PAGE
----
By: Matt Dornic
Published: November 9, 2011
Candidates be warned: Voters may make housing the make-or-break issue of the 2012 presidential election.
Without a widely supported federal plan to address the nation’s housing crisis, U.S. home owners, builders, and the hundreds of thousands of Americans employed in real estate-reliant industries should keep a close eye on GOP hopefuls and President Obama as the 2012 election cycle moves into full swing. Consistently ranked among top concerns for voters, housing may just be the issue to make or break a candidate’s White House run.
With less than a year remaining before Americans elect the nation’s next president, the housing slump has become a hot source of political ammunition between opponents. But not one has unveiled a real plan to address the ailing market. This could be for one of two reasons: Either prospective Republican nominees have failed to develop their housing platform or because, like Mitt Romney, they don’t intend to intervene.
Either way, housing-related criticism is being lobbed not just at the Obama administration and its imperfect programs, but also at the GOP candidates.
Case in point is a new ad campaign, created by the Democratic National Committee and targeting frontrunner Mitt Romney. Using audio of the former governor saying, “Don’t try and stop the foreclosure process — let it run its course and hit the bottom,” the commercial highlights one piece of a quote from an interview Romney gave to the Las Vegas Review-Journal’s editorial board last month.
Although some might argue that Romney’s quote was taken out of context, his “Believe in America Plan for Jobs and Economic Growth” barely touches on housing and instead focuses on tax cuts, less business regulation, and new energy initiatives.
But as foreclosures continue to plague the nation and with approximately 23% of mortgage-holding home owners underwater (as of second quarter 2011), surely some of the presidential hopefuls are addressing the housing sector, right? Here’s what we know about the candidates:
AP reports that Gov. Rick Perry’s fix for housing is to emphasize job creation. A spokesman for the governor said the “immediate remedy for housing is to get America working again. Creating jobs will address the housing concerns that are impacting communities throughout America.”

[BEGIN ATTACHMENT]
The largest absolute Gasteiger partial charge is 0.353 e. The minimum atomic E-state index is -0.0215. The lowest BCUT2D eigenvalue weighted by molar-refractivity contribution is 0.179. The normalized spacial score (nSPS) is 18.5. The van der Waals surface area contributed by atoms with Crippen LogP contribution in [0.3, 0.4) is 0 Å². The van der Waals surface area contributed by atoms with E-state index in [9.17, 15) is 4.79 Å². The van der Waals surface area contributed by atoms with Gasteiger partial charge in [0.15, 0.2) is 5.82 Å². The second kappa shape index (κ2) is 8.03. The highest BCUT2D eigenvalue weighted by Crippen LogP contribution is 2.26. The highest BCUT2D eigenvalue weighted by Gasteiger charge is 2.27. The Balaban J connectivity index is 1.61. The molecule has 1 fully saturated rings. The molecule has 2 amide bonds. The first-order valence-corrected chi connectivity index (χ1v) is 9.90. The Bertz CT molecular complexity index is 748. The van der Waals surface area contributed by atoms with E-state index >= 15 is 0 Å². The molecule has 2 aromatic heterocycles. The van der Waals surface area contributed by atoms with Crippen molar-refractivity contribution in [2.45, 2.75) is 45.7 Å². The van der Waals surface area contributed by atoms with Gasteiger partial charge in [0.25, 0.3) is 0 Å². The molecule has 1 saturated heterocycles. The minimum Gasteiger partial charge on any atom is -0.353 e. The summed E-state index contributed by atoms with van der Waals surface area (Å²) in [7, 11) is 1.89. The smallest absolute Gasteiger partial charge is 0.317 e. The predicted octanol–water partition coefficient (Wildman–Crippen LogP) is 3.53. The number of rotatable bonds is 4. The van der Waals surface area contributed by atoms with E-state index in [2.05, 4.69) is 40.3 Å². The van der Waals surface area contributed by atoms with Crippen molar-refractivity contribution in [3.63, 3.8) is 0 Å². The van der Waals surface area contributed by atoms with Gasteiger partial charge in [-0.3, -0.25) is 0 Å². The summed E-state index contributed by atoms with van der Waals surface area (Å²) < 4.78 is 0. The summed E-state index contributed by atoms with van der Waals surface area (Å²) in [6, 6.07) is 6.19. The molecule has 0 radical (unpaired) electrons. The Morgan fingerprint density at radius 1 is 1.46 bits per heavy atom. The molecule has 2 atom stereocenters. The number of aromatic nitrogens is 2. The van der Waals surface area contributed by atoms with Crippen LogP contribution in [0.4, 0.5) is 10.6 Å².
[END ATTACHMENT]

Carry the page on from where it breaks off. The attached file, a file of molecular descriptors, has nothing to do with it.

Like Romney, it seems that Herman Cain’s answer is passive. “We need to get government out of the way,” he said at last month’s debate in Las Vegas.
So far the most thoughtful position came from Newt Gingrich. The former Speaker of the House told Fox News’ Greta Van Susteren that small banks and removal of needless regulations may be the answer to the mortgage crisis.
”You have to repeal the Dodd-Frank bill because … it dramatically regulates the banks,” Gingrich said. “It sends a signal to the regulators to tell them not to make the loans, not to roll over the money — and in effect, it encourages foreclosures and encourages the bank actually seizing the property.”
“The minute you do that — literally, the minute you do that — it’s going to be easier for people to work their way out. You’ll have a dramatic decline in foreclosures,” he added.
Rep. Michele Bachmann has contributed virtually no plan to address the issue. Her strategy has been one of deflection, saying only that “[the White House] has failed you on this issue of housing and foreclosures. I will not fail you on this issue,” during the same debate.
But now, less than a year from the 2012 elections, a passive or low-profile approach to housing woes won’t sit well with voters. Candidate positions on housing will be important considerations to nearly seven of 10 Americans (69.6%) in the 2012 presidential and congressional elections, according to a national survey on housing from Move, Inc.
Look for housing to take center stage as the race for presidency really heats up in the next few months. And don’t be surprised if the first candidate to the finish line is the one who takes housing head on.
How important are housing issues for you in the 2012 presidential election?